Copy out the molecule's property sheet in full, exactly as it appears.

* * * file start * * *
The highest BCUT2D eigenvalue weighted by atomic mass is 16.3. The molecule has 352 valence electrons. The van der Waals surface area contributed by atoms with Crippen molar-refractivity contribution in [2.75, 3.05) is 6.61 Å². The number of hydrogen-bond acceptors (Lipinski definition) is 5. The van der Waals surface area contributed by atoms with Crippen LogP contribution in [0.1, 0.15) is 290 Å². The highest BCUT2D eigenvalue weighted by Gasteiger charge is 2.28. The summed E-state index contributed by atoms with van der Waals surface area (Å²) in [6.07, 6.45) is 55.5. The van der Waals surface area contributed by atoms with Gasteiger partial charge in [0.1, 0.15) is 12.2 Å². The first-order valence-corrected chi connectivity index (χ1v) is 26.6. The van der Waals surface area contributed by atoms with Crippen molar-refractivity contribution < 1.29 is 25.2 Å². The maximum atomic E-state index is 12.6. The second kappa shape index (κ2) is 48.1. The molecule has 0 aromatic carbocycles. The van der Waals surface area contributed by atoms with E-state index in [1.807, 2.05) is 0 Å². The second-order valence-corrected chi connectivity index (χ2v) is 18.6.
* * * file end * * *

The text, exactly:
The highest BCUT2D eigenvalue weighted by atomic mass is 16.3. The molecule has 352 valence electrons. The van der Waals surface area contributed by atoms with Crippen molar-refractivity contribution in [2.75, 3.05) is 6.61 Å². The number of hydrogen-bond acceptors (Lipinski definition) is 5. The van der Waals surface area contributed by atoms with Crippen LogP contribution in [0.1, 0.15) is 290 Å². The highest BCUT2D eigenvalue weighted by Gasteiger charge is 2.28. The summed E-state index contributed by atoms with van der Waals surface area (Å²) in [6.07, 6.45) is 55.5. The van der Waals surface area contributed by atoms with Gasteiger partial charge in [0.1, 0.15) is 12.2 Å². The first-order valence-corrected chi connectivity index (χ1v) is 26.6. The van der Waals surface area contributed by atoms with Crippen molar-refractivity contribution < 1.29 is 25.2 Å². The maximum atomic E-state index is 12.6. The second kappa shape index (κ2) is 48.1. The molecule has 0 aromatic carbocycles. The van der Waals surface area contributed by atoms with E-state index in [1.807, 2.05) is 0 Å². The second-order valence-corrected chi connectivity index (χ2v) is 18.6.